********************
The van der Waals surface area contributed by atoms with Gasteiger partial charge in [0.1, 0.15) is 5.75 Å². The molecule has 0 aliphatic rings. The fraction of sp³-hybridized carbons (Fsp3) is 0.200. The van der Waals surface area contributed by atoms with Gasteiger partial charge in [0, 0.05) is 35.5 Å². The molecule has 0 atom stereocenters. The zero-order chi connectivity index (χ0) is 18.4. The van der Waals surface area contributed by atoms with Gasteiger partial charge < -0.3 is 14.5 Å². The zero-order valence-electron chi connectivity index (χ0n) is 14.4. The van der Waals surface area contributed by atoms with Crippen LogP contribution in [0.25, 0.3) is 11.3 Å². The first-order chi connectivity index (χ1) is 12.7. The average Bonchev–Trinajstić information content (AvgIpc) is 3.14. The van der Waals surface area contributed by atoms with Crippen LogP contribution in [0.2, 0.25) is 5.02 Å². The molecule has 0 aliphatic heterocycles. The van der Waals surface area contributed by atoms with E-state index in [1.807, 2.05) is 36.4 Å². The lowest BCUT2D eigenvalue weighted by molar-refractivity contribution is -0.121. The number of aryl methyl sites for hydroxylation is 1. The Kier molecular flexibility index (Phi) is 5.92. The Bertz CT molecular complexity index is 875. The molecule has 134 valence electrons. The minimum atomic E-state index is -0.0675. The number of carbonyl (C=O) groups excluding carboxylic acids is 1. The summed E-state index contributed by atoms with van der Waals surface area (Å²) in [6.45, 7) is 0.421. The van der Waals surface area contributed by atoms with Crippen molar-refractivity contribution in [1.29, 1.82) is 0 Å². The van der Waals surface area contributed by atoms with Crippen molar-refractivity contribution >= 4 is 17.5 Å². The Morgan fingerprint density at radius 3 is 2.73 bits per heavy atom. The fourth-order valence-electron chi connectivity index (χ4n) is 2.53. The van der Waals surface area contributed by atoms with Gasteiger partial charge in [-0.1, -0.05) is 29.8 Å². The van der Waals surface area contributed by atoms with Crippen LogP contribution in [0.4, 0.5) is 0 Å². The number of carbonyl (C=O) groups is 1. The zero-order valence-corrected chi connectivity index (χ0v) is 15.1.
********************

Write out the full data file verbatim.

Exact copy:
The van der Waals surface area contributed by atoms with Gasteiger partial charge in [0.1, 0.15) is 5.75 Å². The molecule has 0 aliphatic rings. The fraction of sp³-hybridized carbons (Fsp3) is 0.200. The van der Waals surface area contributed by atoms with Gasteiger partial charge in [0, 0.05) is 35.5 Å². The molecule has 0 atom stereocenters. The zero-order chi connectivity index (χ0) is 18.4. The van der Waals surface area contributed by atoms with Gasteiger partial charge < -0.3 is 14.5 Å². The zero-order valence-electron chi connectivity index (χ0n) is 14.4. The van der Waals surface area contributed by atoms with Crippen LogP contribution in [0.25, 0.3) is 11.3 Å². The first-order chi connectivity index (χ1) is 12.7. The average Bonchev–Trinajstić information content (AvgIpc) is 3.14. The van der Waals surface area contributed by atoms with Crippen LogP contribution in [0.2, 0.25) is 5.02 Å². The molecule has 0 aliphatic heterocycles. The van der Waals surface area contributed by atoms with E-state index in [1.807, 2.05) is 36.4 Å². The lowest BCUT2D eigenvalue weighted by molar-refractivity contribution is -0.121. The number of aryl methyl sites for hydroxylation is 1. The Kier molecular flexibility index (Phi) is 5.92. The Bertz CT molecular complexity index is 875. The molecule has 134 valence electrons. The minimum atomic E-state index is -0.0675. The number of carbonyl (C=O) groups excluding carboxylic acids is 1. The summed E-state index contributed by atoms with van der Waals surface area (Å²) in [6.45, 7) is 0.421. The van der Waals surface area contributed by atoms with Crippen molar-refractivity contribution in [1.29, 1.82) is 0 Å². The van der Waals surface area contributed by atoms with Crippen molar-refractivity contribution >= 4 is 17.5 Å². The Morgan fingerprint density at radius 3 is 2.73 bits per heavy atom. The fourth-order valence-electron chi connectivity index (χ4n) is 2.53. The van der Waals surface area contributed by atoms with Gasteiger partial charge in [-0.1, -0.05) is 29.8 Å². The van der Waals surface area contributed by atoms with Crippen LogP contribution in [0.4, 0.5) is 0 Å². The number of carbonyl (C=O) groups is 1. The zero-order valence-corrected chi connectivity index (χ0v) is 15.1.